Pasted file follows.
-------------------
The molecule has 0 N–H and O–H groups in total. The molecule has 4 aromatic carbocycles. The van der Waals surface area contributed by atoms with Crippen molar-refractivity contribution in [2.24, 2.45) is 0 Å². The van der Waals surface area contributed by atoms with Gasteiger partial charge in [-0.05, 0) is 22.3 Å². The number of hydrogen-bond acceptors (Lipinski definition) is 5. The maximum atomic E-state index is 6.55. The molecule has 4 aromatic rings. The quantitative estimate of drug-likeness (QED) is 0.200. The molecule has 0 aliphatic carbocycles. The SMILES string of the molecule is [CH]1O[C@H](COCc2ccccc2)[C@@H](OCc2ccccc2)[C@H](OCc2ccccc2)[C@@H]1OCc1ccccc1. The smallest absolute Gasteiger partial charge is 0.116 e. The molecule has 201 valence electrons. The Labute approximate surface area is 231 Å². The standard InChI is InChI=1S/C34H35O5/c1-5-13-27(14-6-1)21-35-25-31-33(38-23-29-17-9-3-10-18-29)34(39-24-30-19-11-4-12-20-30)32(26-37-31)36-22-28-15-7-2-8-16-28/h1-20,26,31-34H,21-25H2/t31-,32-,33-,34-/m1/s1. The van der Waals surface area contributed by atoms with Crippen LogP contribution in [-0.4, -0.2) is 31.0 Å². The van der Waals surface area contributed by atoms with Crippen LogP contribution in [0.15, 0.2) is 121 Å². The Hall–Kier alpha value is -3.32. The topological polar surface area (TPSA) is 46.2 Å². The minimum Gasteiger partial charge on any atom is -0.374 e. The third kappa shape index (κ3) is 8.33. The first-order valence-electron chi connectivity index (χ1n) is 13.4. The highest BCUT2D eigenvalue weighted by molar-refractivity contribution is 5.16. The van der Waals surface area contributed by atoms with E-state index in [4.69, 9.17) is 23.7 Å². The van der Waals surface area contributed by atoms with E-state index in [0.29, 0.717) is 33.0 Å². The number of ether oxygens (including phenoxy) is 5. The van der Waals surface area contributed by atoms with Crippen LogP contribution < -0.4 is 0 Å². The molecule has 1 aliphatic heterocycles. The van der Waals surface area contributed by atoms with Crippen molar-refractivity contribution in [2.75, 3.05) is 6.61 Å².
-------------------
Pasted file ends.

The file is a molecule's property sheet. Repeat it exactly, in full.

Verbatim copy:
The molecule has 0 N–H and O–H groups in total. The molecule has 4 aromatic carbocycles. The van der Waals surface area contributed by atoms with Crippen molar-refractivity contribution in [2.24, 2.45) is 0 Å². The van der Waals surface area contributed by atoms with Gasteiger partial charge in [-0.05, 0) is 22.3 Å². The number of hydrogen-bond acceptors (Lipinski definition) is 5. The maximum atomic E-state index is 6.55. The molecule has 4 aromatic rings. The quantitative estimate of drug-likeness (QED) is 0.200. The molecule has 0 aliphatic carbocycles. The SMILES string of the molecule is [CH]1O[C@H](COCc2ccccc2)[C@@H](OCc2ccccc2)[C@H](OCc2ccccc2)[C@@H]1OCc1ccccc1. The smallest absolute Gasteiger partial charge is 0.116 e. The molecule has 201 valence electrons. The Labute approximate surface area is 231 Å². The standard InChI is InChI=1S/C34H35O5/c1-5-13-27(14-6-1)21-35-25-31-33(38-23-29-17-9-3-10-18-29)34(39-24-30-19-11-4-12-20-30)32(26-37-31)36-22-28-15-7-2-8-16-28/h1-20,26,31-34H,21-25H2/t31-,32-,33-,34-/m1/s1. The van der Waals surface area contributed by atoms with Crippen LogP contribution in [-0.4, -0.2) is 31.0 Å². The van der Waals surface area contributed by atoms with Crippen LogP contribution in [0.15, 0.2) is 121 Å². The Hall–Kier alpha value is -3.32. The topological polar surface area (TPSA) is 46.2 Å². The minimum Gasteiger partial charge on any atom is -0.374 e. The third kappa shape index (κ3) is 8.33. The first-order valence-electron chi connectivity index (χ1n) is 13.4. The highest BCUT2D eigenvalue weighted by molar-refractivity contribution is 5.16. The van der Waals surface area contributed by atoms with E-state index in [4.69, 9.17) is 23.7 Å². The van der Waals surface area contributed by atoms with E-state index in [0.29, 0.717) is 33.0 Å². The number of ether oxygens (including phenoxy) is 5. The van der Waals surface area contributed by atoms with Crippen LogP contribution < -0.4 is 0 Å². The molecule has 1 aliphatic heterocycles. The van der Waals surface area contributed by atoms with Crippen molar-refractivity contribution in [2.75, 3.05) is 6.61 Å².